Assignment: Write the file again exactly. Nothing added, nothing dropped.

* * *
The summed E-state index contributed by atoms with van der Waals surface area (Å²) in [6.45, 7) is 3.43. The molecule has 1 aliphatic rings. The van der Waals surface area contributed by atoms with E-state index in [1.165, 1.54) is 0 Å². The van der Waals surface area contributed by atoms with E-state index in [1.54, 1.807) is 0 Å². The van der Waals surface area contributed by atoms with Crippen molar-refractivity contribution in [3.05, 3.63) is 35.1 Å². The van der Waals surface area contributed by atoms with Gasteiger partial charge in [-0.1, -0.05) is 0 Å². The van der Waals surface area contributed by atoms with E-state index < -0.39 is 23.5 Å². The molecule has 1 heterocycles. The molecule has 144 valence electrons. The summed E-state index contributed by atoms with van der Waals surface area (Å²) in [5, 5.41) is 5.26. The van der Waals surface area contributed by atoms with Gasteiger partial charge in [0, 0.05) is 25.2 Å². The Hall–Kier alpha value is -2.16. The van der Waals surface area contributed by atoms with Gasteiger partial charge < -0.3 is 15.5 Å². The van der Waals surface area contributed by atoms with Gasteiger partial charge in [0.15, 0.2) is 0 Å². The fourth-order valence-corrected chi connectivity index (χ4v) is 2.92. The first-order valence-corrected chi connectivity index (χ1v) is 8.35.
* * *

The summed E-state index contributed by atoms with van der Waals surface area (Å²) in [6.45, 7) is 3.43. The molecule has 1 aliphatic rings. The van der Waals surface area contributed by atoms with E-state index in [1.165, 1.54) is 0 Å². The van der Waals surface area contributed by atoms with E-state index in [1.54, 1.807) is 0 Å². The van der Waals surface area contributed by atoms with Crippen molar-refractivity contribution in [3.05, 3.63) is 35.1 Å². The van der Waals surface area contributed by atoms with Gasteiger partial charge in [-0.1, -0.05) is 0 Å². The van der Waals surface area contributed by atoms with E-state index < -0.39 is 23.5 Å². The molecule has 1 heterocycles. The molecule has 144 valence electrons. The summed E-state index contributed by atoms with van der Waals surface area (Å²) in [5, 5.41) is 5.26. The van der Waals surface area contributed by atoms with Gasteiger partial charge in [0, 0.05) is 25.2 Å². The Hall–Kier alpha value is -2.16. The van der Waals surface area contributed by atoms with Gasteiger partial charge < -0.3 is 15.5 Å². The van der Waals surface area contributed by atoms with Gasteiger partial charge in [0.15, 0.2) is 0 Å². The fourth-order valence-corrected chi connectivity index (χ4v) is 2.92. The first-order valence-corrected chi connectivity index (χ1v) is 8.35.